Prof. Moussa Bongoyok

Christmas 2022


« Darbatani jinfu hinqabatani.»

« After you have thrown the spear, you cannot catch hold of its end. »

« Une fois qu’une lance est lancée,  on ne peut plus en attraper le bout.» (Proverbe oromo, Ethiopie)


Meaning: Once something is done. It is better to think before acting., one cannot undo it, though one may regret having done it. »

Source : Diane Steward Wisdom from Africa : A Collection of African Proverbs. Cape Town : Struit Publishers, 2005. p. 158.  


Biblical parallel

Journalism is a noble profession. It renders an invaluable service to humanity. Journalists deserve our respect on account of the risks they undertake. Many of them have been threatened, terrorized, vilified, humiliated, tortured, imprisoned, kidnapped, and killed. Their desire to inform is so strong that they will not let anything discourage them. The rest of humanity should not only welcome such courage, but also provide them with all the necessary support.

However, there are some ‘false journalists’ who, in contempt of journalistic ethics, work to incite violence. For example, the anti-Balaka group in Central African Republic is represented by many in the media as a Christian militia despite the protests from Christian leaders of this country. 

Moreover, pictures of these militias ostensibly display many amulets. This shows that they hold to non-Christian beliefs; also, their actions clearly do not reflect the teachings of the Lord Jesus Christ. 

Unfortunately, in the midst of erroneous reports, that reality is distorted. Worse, this misinformation adds fuel to the flame that burns a nation deeply wounded by pitting Christians against Muslims. The international community must take this situation seriously as this may lead to genocide. 

The same is true for other cases of misinformation around the world. It is high time that we take into account the words of Oromo wisdom: « once a spear is launched, you can no longer catch the front-end. » Indeed, one can master a spear in his possession but once it is propelled, it is out of control. A mature reflection is needed before speaking or writing. In this sense, the Oromo wisdom joined biblical wisdom for it is written in Proverbs 12:18 “The words of the reckless pierce like swords, but the tongue of the wise brings healing” (NIV). Furthermore, it is written in Proverbs 18:21, “The tongue has the power of life and death, and those who love it will eat its fruit.” James 3:1-18 states the same thing.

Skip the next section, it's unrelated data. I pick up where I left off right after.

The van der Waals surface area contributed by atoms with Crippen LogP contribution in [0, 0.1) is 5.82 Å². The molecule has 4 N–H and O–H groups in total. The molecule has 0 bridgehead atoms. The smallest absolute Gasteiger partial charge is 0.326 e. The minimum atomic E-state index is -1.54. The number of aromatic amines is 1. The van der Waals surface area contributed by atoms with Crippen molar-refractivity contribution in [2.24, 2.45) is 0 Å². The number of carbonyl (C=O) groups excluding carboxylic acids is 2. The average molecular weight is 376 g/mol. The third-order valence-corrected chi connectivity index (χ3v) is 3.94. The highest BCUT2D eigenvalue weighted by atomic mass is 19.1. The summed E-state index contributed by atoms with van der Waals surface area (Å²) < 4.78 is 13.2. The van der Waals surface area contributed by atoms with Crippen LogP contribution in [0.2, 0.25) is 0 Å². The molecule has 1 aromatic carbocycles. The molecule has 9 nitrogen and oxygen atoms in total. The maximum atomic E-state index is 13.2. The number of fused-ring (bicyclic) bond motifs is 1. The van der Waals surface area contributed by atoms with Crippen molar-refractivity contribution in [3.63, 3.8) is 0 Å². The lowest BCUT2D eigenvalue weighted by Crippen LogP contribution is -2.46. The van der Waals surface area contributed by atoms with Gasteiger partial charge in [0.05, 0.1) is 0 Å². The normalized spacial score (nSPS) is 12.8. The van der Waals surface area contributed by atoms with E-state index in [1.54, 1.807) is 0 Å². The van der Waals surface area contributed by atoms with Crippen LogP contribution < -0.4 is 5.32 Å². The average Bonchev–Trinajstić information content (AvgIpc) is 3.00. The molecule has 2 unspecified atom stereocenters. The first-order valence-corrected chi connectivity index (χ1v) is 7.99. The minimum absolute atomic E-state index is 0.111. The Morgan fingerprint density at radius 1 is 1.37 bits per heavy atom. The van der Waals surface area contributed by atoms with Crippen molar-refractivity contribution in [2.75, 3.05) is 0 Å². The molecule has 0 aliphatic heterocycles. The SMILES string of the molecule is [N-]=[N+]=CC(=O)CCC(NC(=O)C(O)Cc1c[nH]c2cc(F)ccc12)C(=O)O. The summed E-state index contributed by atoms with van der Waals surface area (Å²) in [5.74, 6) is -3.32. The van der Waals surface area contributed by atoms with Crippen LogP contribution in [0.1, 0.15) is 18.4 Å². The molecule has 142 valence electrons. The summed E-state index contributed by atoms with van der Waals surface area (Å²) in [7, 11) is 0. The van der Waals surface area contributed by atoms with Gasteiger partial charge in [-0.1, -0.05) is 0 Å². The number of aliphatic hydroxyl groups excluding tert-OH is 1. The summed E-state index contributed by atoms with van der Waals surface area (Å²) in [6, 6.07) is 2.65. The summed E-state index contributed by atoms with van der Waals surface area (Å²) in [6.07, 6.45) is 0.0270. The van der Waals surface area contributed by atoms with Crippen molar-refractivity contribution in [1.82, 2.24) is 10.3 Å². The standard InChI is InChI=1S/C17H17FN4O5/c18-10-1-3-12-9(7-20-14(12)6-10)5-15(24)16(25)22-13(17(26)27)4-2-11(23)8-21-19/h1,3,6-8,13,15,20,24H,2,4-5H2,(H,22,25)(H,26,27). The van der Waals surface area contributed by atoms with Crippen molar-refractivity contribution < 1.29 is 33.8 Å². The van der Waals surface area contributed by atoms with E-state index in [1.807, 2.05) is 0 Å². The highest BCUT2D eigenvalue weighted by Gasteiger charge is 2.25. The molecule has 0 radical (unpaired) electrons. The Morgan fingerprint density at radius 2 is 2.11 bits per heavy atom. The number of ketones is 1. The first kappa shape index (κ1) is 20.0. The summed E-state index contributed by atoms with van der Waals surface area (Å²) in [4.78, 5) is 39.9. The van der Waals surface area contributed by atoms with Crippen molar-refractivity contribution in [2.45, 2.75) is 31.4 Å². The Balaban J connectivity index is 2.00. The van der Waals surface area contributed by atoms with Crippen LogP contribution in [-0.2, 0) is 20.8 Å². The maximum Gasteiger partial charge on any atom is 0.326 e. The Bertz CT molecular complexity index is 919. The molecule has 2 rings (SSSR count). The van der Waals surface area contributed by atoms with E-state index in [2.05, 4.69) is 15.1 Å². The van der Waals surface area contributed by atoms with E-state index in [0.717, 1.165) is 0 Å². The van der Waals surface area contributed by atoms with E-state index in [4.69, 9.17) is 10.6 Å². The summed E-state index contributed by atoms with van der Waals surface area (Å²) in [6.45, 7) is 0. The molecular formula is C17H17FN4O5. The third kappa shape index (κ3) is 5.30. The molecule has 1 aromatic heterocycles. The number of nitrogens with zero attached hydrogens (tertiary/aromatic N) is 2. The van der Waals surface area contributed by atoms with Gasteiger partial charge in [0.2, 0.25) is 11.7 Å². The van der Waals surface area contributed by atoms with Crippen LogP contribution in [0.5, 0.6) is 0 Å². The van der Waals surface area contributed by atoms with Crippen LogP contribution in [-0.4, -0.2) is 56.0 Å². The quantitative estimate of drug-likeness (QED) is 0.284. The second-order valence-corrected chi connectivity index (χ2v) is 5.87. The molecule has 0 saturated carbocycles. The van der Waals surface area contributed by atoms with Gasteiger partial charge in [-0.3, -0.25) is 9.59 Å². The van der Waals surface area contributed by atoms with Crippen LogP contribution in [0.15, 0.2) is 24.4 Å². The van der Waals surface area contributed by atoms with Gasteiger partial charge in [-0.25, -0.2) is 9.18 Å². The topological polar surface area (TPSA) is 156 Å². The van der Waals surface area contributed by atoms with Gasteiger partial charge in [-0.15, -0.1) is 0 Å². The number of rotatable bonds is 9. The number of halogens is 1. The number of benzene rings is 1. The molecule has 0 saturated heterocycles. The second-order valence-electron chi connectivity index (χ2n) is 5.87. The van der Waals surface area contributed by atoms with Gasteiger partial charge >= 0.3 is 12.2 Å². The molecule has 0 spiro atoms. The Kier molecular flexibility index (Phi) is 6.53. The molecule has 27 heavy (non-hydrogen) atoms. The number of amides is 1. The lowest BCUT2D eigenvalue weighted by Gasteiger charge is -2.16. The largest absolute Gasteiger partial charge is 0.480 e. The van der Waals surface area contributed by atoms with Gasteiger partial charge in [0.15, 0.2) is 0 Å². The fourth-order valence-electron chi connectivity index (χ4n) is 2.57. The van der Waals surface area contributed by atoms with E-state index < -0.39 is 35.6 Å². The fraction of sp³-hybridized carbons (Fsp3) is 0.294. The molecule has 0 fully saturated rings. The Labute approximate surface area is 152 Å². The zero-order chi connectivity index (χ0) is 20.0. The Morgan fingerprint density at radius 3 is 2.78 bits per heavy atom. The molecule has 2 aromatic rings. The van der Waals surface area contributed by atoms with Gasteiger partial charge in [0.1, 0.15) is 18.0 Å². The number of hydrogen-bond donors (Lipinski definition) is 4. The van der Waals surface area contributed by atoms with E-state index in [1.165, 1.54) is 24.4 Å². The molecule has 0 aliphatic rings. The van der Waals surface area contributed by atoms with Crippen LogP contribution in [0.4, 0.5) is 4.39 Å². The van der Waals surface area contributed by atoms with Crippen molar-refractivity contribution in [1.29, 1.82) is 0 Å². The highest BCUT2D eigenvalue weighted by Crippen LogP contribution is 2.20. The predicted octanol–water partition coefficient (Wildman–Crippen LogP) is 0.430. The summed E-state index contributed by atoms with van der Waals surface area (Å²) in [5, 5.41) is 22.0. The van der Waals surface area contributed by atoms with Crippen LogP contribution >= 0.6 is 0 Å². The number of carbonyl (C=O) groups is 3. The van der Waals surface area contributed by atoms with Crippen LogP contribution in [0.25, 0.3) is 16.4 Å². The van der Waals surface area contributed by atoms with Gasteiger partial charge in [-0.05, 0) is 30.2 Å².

The point is, the tongue is as powerful as a sword. It is able to hurt or heal, to kill or to give life. Depending on how we use them, the words we speak can have huge consequences, hence the importance of thinking deeply before saying anything. Fortunately, as regards speech or writing, there is always a possibility to limit the damage in correcting their trajectory when this is done promptly. We hope that conscientious women and men in the media will start the hard work of restoring truth in Central Africa and elsewhere. Above all, never forget that every human stands to win when an instrument of peace and reconciliation, and to cause trouble and rifts between communities; to do otherwise is to saw off the bench on which you sit.


© Copyright by Moussa Bongoyok, 2014


« Gannaw ay, jàmm. » (Proverbe wolof)

« Après le conflit, la paix. »(proverbe wolof)

« After conflict, peace. » (Wolof proverb)

Signification: ll faut savoir faire la paix.





« Détourne-toi du mal, et fais ce qui est bien,
cherche la paix avec ténacité. » Psaume 34:15 (Bible du Semeur)


« Ne rendez pas le mal pour le mal, ni l’injure pour l’injure. Répondez au contraire par la bénédiction, car c’est à cela que vous avez été appelés, afin de recevoir vous-mêmes la bénédiction.

Celui qui veut aimer la vie
et voir des jours heureux
doit veiller sur sa langue pour ne faire aucun mal par ses paroles,
et pour qu’aucun propos menteur ne passe sur ses lèvres.

Qu’il fuie ce qui est mal et fasse le bien;
qu’il recherche la paix avec ténacité,

car les yeux du Seigneur se tournent vers les justes:
il tend l’oreille à leur prière.
Mais le Seigneur s’oppose à ceux qui font le mal.  » ( 1 Pierre 3:9-12, La Bible du Semeur).